The world is your oyster!

Tonight, I finished the arduous process in record time, and felt great relief.  I felt peace.  I decided to head downstairs to hop online and play some Facebook games while I waited for Wife to finish her bedtime ritual with the other daughter. As I got to the living room, though, I was startled by something so jarring it made me stop in my tracks.

One-week-old Tessa, whose existence outside the womb had slipped my weary mind, was not asleep after bedtime.

She was crying.

And then so was I. In the fetal position. Inconsolably.  For hours.

At least that's what I wanted to do. In reality, I retrieved her with a heavy heart from the bathroom where she was sleeping (barbaric, I know, but it's the darkest place in the house and the fan provides amazing white noise) and changed her diaper. Then I tried to rock her back to sleep, which wasn't entirely successful.

But you wanna know what? Instead of annoyance, all I felt for that little creature in my arms was love.

Like I said.  Parents are insane.

Wednesday, October 27, 2010

A blog post devoted to yours truly. On ANOTHER blog, I mean.

Wanna know something awesome that happened yesterday?

All right, so there are these blogging sisters whose blogs I stumbled upon recently.  Both of their blogs are heavily art-based, which is something I admire, as I'm the guy whose stars look like retarded* pigeons and whose stick figures barely pass as sticks or as figures.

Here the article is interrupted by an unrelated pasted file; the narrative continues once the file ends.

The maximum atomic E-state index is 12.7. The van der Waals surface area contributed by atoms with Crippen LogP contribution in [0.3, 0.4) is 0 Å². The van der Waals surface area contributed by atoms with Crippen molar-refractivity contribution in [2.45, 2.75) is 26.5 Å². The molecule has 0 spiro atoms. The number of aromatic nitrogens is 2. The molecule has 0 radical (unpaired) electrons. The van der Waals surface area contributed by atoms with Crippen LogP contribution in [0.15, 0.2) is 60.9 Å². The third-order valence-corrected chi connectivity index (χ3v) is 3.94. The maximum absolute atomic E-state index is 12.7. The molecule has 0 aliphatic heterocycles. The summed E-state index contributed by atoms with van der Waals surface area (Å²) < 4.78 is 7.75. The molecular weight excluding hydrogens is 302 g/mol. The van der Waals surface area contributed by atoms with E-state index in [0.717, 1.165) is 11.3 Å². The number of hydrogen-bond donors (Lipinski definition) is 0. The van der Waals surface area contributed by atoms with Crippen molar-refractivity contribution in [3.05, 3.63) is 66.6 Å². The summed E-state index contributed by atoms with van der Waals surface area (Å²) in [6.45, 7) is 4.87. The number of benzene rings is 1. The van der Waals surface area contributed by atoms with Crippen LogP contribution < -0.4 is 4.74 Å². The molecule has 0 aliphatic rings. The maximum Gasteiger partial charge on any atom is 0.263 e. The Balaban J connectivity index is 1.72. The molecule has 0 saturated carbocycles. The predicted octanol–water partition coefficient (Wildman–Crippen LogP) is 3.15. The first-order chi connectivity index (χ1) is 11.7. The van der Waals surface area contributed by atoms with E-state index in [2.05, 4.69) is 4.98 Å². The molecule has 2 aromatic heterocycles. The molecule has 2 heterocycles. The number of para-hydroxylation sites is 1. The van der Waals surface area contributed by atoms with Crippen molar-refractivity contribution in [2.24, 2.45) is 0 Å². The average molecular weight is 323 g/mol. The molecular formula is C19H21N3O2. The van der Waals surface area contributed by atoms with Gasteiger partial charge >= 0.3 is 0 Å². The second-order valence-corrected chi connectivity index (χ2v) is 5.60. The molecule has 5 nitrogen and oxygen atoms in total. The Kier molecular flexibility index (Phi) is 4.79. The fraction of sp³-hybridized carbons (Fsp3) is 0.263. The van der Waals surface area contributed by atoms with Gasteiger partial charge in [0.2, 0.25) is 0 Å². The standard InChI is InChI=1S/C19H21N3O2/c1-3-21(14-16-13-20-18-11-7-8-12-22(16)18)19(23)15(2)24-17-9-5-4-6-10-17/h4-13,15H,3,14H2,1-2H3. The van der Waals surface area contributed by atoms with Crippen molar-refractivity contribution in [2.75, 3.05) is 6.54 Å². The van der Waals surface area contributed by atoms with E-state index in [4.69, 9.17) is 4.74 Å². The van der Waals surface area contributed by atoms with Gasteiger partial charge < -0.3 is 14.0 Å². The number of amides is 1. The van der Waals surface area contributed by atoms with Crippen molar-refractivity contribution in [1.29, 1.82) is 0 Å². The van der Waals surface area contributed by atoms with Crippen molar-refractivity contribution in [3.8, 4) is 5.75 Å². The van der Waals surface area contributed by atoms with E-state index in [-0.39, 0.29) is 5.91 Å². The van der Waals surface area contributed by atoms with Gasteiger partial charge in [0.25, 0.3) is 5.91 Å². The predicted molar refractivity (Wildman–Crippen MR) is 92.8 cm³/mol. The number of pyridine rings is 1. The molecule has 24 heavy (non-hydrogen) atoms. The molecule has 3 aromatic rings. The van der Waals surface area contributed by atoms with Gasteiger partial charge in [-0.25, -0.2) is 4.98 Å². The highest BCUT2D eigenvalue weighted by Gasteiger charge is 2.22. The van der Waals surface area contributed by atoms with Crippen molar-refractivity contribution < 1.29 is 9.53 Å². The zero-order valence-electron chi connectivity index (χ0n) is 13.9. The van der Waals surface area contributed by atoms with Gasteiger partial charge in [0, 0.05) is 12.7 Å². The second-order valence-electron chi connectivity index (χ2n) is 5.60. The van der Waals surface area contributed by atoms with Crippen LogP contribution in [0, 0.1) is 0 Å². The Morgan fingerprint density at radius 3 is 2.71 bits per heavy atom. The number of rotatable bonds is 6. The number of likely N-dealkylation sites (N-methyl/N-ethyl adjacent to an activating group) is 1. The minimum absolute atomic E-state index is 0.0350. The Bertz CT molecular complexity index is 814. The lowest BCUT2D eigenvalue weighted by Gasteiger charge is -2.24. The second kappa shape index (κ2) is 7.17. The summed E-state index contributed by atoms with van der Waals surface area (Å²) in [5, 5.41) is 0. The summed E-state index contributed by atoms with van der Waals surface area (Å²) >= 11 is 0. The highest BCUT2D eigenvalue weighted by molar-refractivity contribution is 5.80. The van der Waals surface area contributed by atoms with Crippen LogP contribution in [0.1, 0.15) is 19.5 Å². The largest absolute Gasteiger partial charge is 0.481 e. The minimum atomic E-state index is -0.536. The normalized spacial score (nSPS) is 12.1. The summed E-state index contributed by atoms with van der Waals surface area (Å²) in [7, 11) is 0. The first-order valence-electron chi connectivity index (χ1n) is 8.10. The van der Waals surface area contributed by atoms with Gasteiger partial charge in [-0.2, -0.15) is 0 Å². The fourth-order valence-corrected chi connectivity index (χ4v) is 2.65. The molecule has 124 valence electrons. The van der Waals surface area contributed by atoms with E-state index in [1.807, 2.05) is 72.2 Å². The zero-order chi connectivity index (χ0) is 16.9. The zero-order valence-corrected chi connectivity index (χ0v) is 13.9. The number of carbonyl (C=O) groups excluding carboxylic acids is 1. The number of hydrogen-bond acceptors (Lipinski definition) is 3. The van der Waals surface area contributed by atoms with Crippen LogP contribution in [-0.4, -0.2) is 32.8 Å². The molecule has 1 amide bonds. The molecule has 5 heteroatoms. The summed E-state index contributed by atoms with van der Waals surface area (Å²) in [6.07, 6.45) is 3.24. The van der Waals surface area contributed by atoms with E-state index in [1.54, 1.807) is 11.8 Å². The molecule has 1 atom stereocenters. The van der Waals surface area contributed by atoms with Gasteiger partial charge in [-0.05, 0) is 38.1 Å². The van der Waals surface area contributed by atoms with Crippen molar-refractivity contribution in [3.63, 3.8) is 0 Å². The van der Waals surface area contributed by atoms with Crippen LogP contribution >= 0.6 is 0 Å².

Both of these ladies have a request page where you can request they draw something for you.  Of course I requested that they draw my deformed eye, because, seriously, what post has it not been a part of within the last week? (I seem to accidentally process a lot of crap and childhood baggage on this blog. One would think that, being a therapist, I'd be more aware of this phenomenon as it's happening. And one would be wrong.)

Anyway, Christine (whose blog is the aptly titled New Adventures of Christine) did something amazing. She wrote an entire post about me!  Well, mainly it was about my request--but still, I'm completely honored. This absolutely made my day. And not only that, she also drew me not one, but two eye pictures.  Go to her post to read all about it, and to see her rendering of my famous eyeball of disgustingness (which, incidentally, she has an interesting take on)!  Thanks so much Christine!  You rock. (Just to show how enthused I am, while editing this paragraph I removed about 13 superlatives/positive adverbs because it was starting to sound like an overemotional infomercial.)

Want a sneak peak????

All right.

But that's all you're getting!

Also, Catherine, Christine's sister, was kind enough to take time from her busy schedule and also draw me a picture

Ladies, I am tickled pink (to use a phrase from about 1910 that now has very uncomfortable connotations because people are gross.  (However, I think we can all agree that it's  far less uncomfortable than "these drawings tickle my fancy")).